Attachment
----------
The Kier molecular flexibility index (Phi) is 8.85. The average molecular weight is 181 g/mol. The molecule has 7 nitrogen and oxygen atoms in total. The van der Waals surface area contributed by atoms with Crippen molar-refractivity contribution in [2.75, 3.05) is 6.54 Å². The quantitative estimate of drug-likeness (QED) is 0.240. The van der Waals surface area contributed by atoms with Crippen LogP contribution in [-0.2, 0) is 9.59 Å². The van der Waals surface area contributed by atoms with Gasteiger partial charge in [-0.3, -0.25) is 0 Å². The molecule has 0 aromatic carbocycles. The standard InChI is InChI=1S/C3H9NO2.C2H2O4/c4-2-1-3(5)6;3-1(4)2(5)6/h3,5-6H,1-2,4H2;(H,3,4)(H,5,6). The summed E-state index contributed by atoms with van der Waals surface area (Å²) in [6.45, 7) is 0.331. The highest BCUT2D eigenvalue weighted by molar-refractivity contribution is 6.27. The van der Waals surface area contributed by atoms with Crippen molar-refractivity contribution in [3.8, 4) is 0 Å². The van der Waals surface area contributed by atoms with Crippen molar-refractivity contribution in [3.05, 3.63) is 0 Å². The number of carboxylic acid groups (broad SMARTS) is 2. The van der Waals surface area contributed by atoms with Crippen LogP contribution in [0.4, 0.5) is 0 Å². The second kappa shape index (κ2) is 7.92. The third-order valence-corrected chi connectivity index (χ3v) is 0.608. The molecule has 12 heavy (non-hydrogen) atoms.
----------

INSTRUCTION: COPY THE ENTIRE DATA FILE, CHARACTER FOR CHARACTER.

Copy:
The Kier molecular flexibility index (Phi) is 8.85. The average molecular weight is 181 g/mol. The molecule has 7 nitrogen and oxygen atoms in total. The van der Waals surface area contributed by atoms with Crippen molar-refractivity contribution in [2.75, 3.05) is 6.54 Å². The quantitative estimate of drug-likeness (QED) is 0.240. The van der Waals surface area contributed by atoms with Crippen LogP contribution in [-0.2, 0) is 9.59 Å². The van der Waals surface area contributed by atoms with Gasteiger partial charge in [-0.3, -0.25) is 0 Å². The molecule has 0 aromatic carbocycles. The standard InChI is InChI=1S/C3H9NO2.C2H2O4/c4-2-1-3(5)6;3-1(4)2(5)6/h3,5-6H,1-2,4H2;(H,3,4)(H,5,6). The summed E-state index contributed by atoms with van der Waals surface area (Å²) in [6.45, 7) is 0.331. The highest BCUT2D eigenvalue weighted by molar-refractivity contribution is 6.27. The van der Waals surface area contributed by atoms with Crippen molar-refractivity contribution in [3.8, 4) is 0 Å². The van der Waals surface area contributed by atoms with Crippen molar-refractivity contribution in [3.05, 3.63) is 0 Å². The number of carboxylic acid groups (broad SMARTS) is 2. The van der Waals surface area contributed by atoms with Crippen LogP contribution in [0.4, 0.5) is 0 Å². The second kappa shape index (κ2) is 7.92. The third-order valence-corrected chi connectivity index (χ3v) is 0.608. The molecule has 12 heavy (non-hydrogen) atoms.